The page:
# Determining the minimal polynomial over $\Bbb{Q}$

I was working on a homework assignment from Hungerford:

Find the minimal polynomial of the element $\sqrt{1+\sqrt{5}}$ over $\Bbb{Q}$.

Naturally the solution would be the polynomial with roots

$$\pm \sqrt{1 \pm \sqrt{5}}$$

Which is found as

$$x = \pm \sqrt{1 \pm \sqrt{5}} \rightarrow x^2 -1 = \pm \sqrt{5} \rightarrow (x^2-1)^2 = 5 \rightarrow$$

$$\text{Minimal Polynomial = } (x^2-1)^2-5$$

Problem is, I quite frankly don't know how to prove this. Hypothetically what if, in the same vein that

$$\sqrt{5 + 2\sqrt{6}} = \sqrt{2} + \sqrt{3}$$

There exists some subtle factorization for $\sqrt{1 + \sqrt{5}}$ with the additionaly property that it is the root of a cubic or quadratic. How do I definitely rule out any of those cases?

• Note that $\sqrt 3 + \sqrt 2$ has degree $4$ over $\Bbb Q$. (But I see your general point.) – coldnumber Aug 10 '15 at 3:42

Maybe there's a nicer way, but you could consider the intermediate extension:

$$\Bbb Q \subseteq \Bbb Q(1+\sqrt 5)\subseteq \Bbb Q(\sqrt{1+\sqrt 5})$$

$1+\sqrt 5$ has degree $2$ over $\Bbb Q$ because it's not rational and it's a root of $x^2-2x-6 \in \Bbb Q[x]$.

Because of the multiplicative property, $[\Bbb Q(\sqrt{1+\sqrt 5}): \Bbb Q]$ must be divisible by $2$, and it is less than $4$ because you showed $\sqrt{1+\sqrt 5}$ is a root of a degree-four polynomial. Hence, it cannot be $3$.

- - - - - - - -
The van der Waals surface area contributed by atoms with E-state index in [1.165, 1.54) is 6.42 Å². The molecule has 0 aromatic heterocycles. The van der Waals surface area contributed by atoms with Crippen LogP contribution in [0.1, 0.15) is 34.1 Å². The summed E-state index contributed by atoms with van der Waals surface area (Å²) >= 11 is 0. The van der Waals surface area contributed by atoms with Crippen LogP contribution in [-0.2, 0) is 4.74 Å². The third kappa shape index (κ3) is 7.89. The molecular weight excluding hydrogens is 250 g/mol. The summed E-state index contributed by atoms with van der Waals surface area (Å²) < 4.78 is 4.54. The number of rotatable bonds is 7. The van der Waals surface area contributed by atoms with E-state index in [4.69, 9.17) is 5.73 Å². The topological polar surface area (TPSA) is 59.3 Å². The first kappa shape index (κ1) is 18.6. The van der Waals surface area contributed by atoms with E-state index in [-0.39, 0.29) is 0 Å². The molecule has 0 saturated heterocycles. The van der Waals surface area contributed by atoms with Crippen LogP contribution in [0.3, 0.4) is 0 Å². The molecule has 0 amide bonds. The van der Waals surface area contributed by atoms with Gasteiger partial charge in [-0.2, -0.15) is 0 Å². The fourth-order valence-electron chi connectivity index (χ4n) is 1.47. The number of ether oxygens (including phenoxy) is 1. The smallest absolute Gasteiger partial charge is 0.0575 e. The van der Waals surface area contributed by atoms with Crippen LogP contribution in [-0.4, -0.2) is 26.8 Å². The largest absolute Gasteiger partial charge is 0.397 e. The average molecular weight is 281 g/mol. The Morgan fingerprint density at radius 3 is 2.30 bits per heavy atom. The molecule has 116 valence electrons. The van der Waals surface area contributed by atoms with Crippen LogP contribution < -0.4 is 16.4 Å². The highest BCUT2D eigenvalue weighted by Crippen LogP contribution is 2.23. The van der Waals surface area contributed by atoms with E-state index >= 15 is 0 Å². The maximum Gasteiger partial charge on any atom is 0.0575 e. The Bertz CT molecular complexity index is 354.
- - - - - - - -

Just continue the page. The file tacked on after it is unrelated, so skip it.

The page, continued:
Now you only have to show that $\sqrt{1+\sqrt 5}$ is not an element of $\Bbb Q(1+\sqrt 5)$, and you can show this by contradiction.

Since $\Bbb Q(1+\sqrt 5)$ has degree $2$ over $\Bbb Q$, it has $1, 1+\sqrt 5$ as a basis, so you can try to write

$$\sqrt{1+\sqrt 5} = a+b(1+\sqrt 5) \text{ for some } a,b \in \Bbb Q$$

and derive a contradiction (which might be somewhat tedious).

• Somewhat easier to work with $\mathbb Q [\sqrt 5]$ instead (obviously equivalent). The calculation isn't so terrible. – lulu Aug 10 '15 at 3:54
• @lulu yes, good point! – coldnumber Aug 10 '15 at 3:55
• Can you just clarify the notation $[\Bbb{Q}(\sqrt{1+\sqrt{5}} : \Bbb{Q}]$? – frogeyedpeas Aug 10 '15 at 4:04
• @frogeyedpeas yes, that means the degree of the extension $\Bbb Q\subseteq \Bbb Q(\sqrt{1+\sqrt 5})$, or the degree of $\sqrt{1+\sqrt 5}$ over $\Bbb Q$. – coldnumber Aug 10 '15 at 4:09
• okay this makes sense, and Im pretty sure this is the technique our professor was intending – frogeyedpeas Aug 10 '15 at 4:12

It is enough to show that $(x^2-1)^2-5$, that is, $x^4-2x^2-4$ is irreducible over the rationals. There are no rational roots, so we only need to rule out factorization as a product of quadratics with integer coefficients.

Since there is no $x^3$ term. we can confine attention to factorizations $(x^2+ax+b)(x^2-ax+c)$. If $a=0$, we get $b+c=-2$, $bc=-4$, impossible in integers. If $a\ne 0$, then because there is no $x$ term we need $b=c$, but then $bc$ cannot be $-4$.

• I liked this, its a bit ad hoc, and specific to this case, but to its advantage it is a lot more elementary. – frogeyedpeas Aug 10 '15 at 4:13